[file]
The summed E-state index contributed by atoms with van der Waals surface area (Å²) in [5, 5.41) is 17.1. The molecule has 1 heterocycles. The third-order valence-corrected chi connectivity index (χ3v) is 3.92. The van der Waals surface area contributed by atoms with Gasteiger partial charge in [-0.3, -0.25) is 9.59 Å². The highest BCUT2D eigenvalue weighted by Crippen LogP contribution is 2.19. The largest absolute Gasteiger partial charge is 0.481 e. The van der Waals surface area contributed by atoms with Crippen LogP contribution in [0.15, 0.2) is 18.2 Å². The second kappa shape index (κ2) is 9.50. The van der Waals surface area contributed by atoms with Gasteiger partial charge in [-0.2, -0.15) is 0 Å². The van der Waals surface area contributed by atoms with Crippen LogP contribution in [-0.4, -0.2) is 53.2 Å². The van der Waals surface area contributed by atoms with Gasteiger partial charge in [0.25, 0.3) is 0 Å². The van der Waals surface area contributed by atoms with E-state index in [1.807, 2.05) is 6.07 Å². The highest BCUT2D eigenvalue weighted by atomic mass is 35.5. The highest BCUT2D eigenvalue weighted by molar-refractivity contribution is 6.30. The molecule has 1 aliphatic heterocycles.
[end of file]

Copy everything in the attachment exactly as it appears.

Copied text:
The summed E-state index contributed by atoms with van der Waals surface area (Å²) in [5, 5.41) is 17.1. The molecule has 1 heterocycles. The third-order valence-corrected chi connectivity index (χ3v) is 3.92. The van der Waals surface area contributed by atoms with Gasteiger partial charge in [-0.3, -0.25) is 9.59 Å². The highest BCUT2D eigenvalue weighted by Crippen LogP contribution is 2.19. The largest absolute Gasteiger partial charge is 0.481 e. The van der Waals surface area contributed by atoms with Crippen LogP contribution in [0.15, 0.2) is 18.2 Å². The second kappa shape index (κ2) is 9.50. The van der Waals surface area contributed by atoms with Gasteiger partial charge in [-0.2, -0.15) is 0 Å². The van der Waals surface area contributed by atoms with Crippen LogP contribution in [-0.4, -0.2) is 53.2 Å². The van der Waals surface area contributed by atoms with Gasteiger partial charge in [0.25, 0.3) is 0 Å². The van der Waals surface area contributed by atoms with E-state index in [1.807, 2.05) is 6.07 Å². The highest BCUT2D eigenvalue weighted by atomic mass is 35.5. The highest BCUT2D eigenvalue weighted by molar-refractivity contribution is 6.30. The molecule has 1 aliphatic heterocycles.